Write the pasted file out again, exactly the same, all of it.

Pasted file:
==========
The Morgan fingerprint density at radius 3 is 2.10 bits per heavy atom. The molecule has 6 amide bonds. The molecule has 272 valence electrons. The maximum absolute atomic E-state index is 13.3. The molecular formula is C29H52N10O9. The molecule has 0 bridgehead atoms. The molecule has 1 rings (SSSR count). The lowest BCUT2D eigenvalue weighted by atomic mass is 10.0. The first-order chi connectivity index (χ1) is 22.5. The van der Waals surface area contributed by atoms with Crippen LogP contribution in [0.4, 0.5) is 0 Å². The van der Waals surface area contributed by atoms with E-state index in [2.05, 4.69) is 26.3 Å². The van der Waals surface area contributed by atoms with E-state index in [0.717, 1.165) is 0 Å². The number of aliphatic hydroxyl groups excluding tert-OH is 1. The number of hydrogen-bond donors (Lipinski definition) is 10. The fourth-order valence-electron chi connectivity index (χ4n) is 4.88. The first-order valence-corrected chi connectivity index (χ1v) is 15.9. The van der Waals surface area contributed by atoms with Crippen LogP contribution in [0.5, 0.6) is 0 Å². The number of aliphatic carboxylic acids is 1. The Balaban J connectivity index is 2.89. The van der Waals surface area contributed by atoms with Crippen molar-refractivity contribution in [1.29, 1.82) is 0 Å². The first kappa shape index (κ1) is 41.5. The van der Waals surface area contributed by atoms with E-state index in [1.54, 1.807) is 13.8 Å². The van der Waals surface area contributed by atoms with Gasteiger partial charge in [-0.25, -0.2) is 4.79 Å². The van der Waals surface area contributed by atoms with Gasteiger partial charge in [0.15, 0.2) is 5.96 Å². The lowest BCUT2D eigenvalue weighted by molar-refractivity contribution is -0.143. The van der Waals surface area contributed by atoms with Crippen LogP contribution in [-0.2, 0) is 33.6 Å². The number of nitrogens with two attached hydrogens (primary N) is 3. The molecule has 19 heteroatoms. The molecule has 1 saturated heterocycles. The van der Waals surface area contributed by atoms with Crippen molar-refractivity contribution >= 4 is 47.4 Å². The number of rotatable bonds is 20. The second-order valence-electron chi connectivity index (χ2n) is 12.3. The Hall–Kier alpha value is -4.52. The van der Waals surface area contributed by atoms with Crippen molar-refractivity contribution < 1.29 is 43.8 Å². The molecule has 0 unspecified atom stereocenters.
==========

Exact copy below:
The Morgan fingerprint density at radius 3 is 2.10 bits per heavy atom. The molecule has 6 amide bonds. The molecule has 272 valence electrons. The maximum absolute atomic E-state index is 13.3. The molecular formula is C29H52N10O9. The molecule has 0 bridgehead atoms. The molecule has 1 rings (SSSR count). The lowest BCUT2D eigenvalue weighted by atomic mass is 10.0. The first-order chi connectivity index (χ1) is 22.5. The van der Waals surface area contributed by atoms with Crippen LogP contribution in [0.4, 0.5) is 0 Å². The van der Waals surface area contributed by atoms with E-state index in [2.05, 4.69) is 26.3 Å². The van der Waals surface area contributed by atoms with E-state index in [0.717, 1.165) is 0 Å². The number of aliphatic hydroxyl groups excluding tert-OH is 1. The number of hydrogen-bond donors (Lipinski definition) is 10. The fourth-order valence-electron chi connectivity index (χ4n) is 4.88. The first-order valence-corrected chi connectivity index (χ1v) is 15.9. The van der Waals surface area contributed by atoms with Crippen LogP contribution in [0.5, 0.6) is 0 Å². The number of aliphatic carboxylic acids is 1. The Balaban J connectivity index is 2.89. The van der Waals surface area contributed by atoms with Crippen molar-refractivity contribution in [1.29, 1.82) is 0 Å². The first kappa shape index (κ1) is 41.5. The van der Waals surface area contributed by atoms with E-state index in [1.54, 1.807) is 13.8 Å². The van der Waals surface area contributed by atoms with Gasteiger partial charge in [-0.25, -0.2) is 4.79 Å². The van der Waals surface area contributed by atoms with Gasteiger partial charge in [0.15, 0.2) is 5.96 Å². The lowest BCUT2D eigenvalue weighted by molar-refractivity contribution is -0.143. The van der Waals surface area contributed by atoms with Crippen LogP contribution in [-0.2, 0) is 33.6 Å². The number of nitrogens with two attached hydrogens (primary N) is 3. The molecule has 19 heteroatoms. The molecule has 1 saturated heterocycles. The van der Waals surface area contributed by atoms with Crippen molar-refractivity contribution >= 4 is 47.4 Å². The number of rotatable bonds is 20. The second-order valence-electron chi connectivity index (χ2n) is 12.3. The Hall–Kier alpha value is -4.52. The van der Waals surface area contributed by atoms with Crippen molar-refractivity contribution < 1.29 is 43.8 Å². The molecule has 0 unspecified atom stereocenters.